May 20, 2022

WA state council OKs using ag land south of Tri-Cities for 240+ turbine wind farm

WA siting council says Horse Heaven Wind Farm is approved land use | By Annette Cary | Tri-City Herald | May 19, 2022 |

A Washington state council has found that the 24-mile ridge line of Horse Heaven Hills south of the Tri-Cities is an appropriate place for a wind farm.

The Washington state Energy Facility Site Evaluation Council voted Tuesday to approve an order finding that Scout Clean Energy’s application to build the Horse Heaven Wind Farm was consistent with Benton County land use plans and zoning regulations in place at the time it was first proposed.

The ruling is one step toward a final Washington state determination on whether the wind farm will be permitted.

Benton County had argued that the site is not consistent with its comprehensive plan’s agricultural zone because it would not preserve and protect prime agricultural land.

The county stressed that eliminating more than 1% of its prime agricultural land from actual or potential agricultural production is significant, according to the order finding the proposed site consistent with land use regulations.

That is directly at odds with the Growth Management Act and the county’s land use plan and ordinances that implement the act, said Ryan Brown, Benton County deputy prosecutor at a EFSEC hearing in March 2021.

The county conceded that the project might be allowed as a conditional use, but only after evidence is provided at a hearing.

The county allows major solar power facilities and wind turbine farms, but they must be permitted as a conditional use in the county’s Growth Management Act Agriculture District.

“For the people of Benton County this is not some minor project ….,” Brown said. “The applicant proposes to put over 200 Space Needle magnitude structures on our horizon that will produce light flicker, noise and that will kill wildlife in addition to taking thousands of acres of land designated as prime ag land out of potential service.”

Scout Clean Energy, which plans the wind farm, said that after construction and during operation of the facility will continue on more than 90% of the acreage within the project’s boundary.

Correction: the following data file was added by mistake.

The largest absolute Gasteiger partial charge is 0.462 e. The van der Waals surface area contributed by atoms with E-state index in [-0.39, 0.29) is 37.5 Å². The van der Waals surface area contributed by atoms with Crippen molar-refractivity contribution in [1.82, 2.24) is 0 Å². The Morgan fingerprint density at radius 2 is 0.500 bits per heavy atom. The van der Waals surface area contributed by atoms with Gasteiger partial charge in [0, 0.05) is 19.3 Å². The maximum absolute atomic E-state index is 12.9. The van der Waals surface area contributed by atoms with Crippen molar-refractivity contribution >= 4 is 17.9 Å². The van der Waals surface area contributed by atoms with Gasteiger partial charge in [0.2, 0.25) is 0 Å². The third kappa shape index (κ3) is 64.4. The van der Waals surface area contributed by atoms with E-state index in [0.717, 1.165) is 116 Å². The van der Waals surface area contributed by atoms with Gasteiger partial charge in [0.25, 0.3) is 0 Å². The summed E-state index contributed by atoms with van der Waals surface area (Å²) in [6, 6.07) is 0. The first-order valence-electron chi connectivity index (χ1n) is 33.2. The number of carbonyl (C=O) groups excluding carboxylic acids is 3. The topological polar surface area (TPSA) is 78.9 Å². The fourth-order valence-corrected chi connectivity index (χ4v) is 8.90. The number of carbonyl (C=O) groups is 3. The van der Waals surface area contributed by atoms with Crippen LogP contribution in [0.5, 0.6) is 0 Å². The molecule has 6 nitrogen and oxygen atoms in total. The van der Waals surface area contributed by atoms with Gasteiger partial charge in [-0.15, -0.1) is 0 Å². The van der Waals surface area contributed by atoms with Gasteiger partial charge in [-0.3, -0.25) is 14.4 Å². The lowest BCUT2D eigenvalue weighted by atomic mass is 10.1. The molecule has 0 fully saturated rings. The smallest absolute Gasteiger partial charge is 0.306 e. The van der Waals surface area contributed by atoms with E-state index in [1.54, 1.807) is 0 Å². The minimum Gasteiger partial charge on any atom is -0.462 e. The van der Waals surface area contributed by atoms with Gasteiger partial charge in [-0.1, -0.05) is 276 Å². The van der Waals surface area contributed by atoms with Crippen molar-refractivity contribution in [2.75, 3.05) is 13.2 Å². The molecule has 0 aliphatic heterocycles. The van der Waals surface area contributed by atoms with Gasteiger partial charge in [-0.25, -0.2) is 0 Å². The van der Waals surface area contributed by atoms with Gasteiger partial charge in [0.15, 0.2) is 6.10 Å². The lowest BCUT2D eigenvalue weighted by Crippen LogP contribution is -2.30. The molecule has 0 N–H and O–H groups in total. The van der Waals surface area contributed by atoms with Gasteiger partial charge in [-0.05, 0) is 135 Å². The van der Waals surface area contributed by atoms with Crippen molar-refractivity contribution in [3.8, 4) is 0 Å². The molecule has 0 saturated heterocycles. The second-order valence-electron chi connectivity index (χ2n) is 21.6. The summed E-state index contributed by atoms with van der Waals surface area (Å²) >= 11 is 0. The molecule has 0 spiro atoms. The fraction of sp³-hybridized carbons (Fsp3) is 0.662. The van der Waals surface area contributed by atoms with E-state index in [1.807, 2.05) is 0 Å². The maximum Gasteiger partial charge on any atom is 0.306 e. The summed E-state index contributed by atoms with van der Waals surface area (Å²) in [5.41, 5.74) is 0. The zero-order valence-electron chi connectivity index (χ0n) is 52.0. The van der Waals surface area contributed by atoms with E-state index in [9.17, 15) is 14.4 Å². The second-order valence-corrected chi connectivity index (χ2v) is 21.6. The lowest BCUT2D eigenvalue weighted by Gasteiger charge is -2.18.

The project would have up to 244 wind turbines plus solar arrays on nearly 6,900 acres of leased agricultural land, or about 1.1% of the county’s land. But the total footprint of leased land would cover about 72,400 acres.

Much of the land is privately owned and used for dryland wheat farming and livestock grazing. Some of the land is managed by the Washington state Department of Natural Resources.

WA council’s decision

The siting council concluded that the project is an allowed use because neither the county’s comprehensive plan or its zoning ordinance “clearly, convincingly and unequivocally” prohibit it.

The council also pointed out that Benton County previously permitted 25 turbines in the Nine Canyon wind Project.

However, conditions could still be set for the construction, operation and maintenance of the project.

The project is still under environmental review, with a draft Environmental Impact Statement yet to be issued.

At that time, there will be opportunity for more public comment before the final Environmental Impact Statement is issued.

At the same time an adjudicative process continues, which also will have an opportunity for interested parties to bring issues to EFSEC before the council makes a recommendation to the governor on whether to approve the project.

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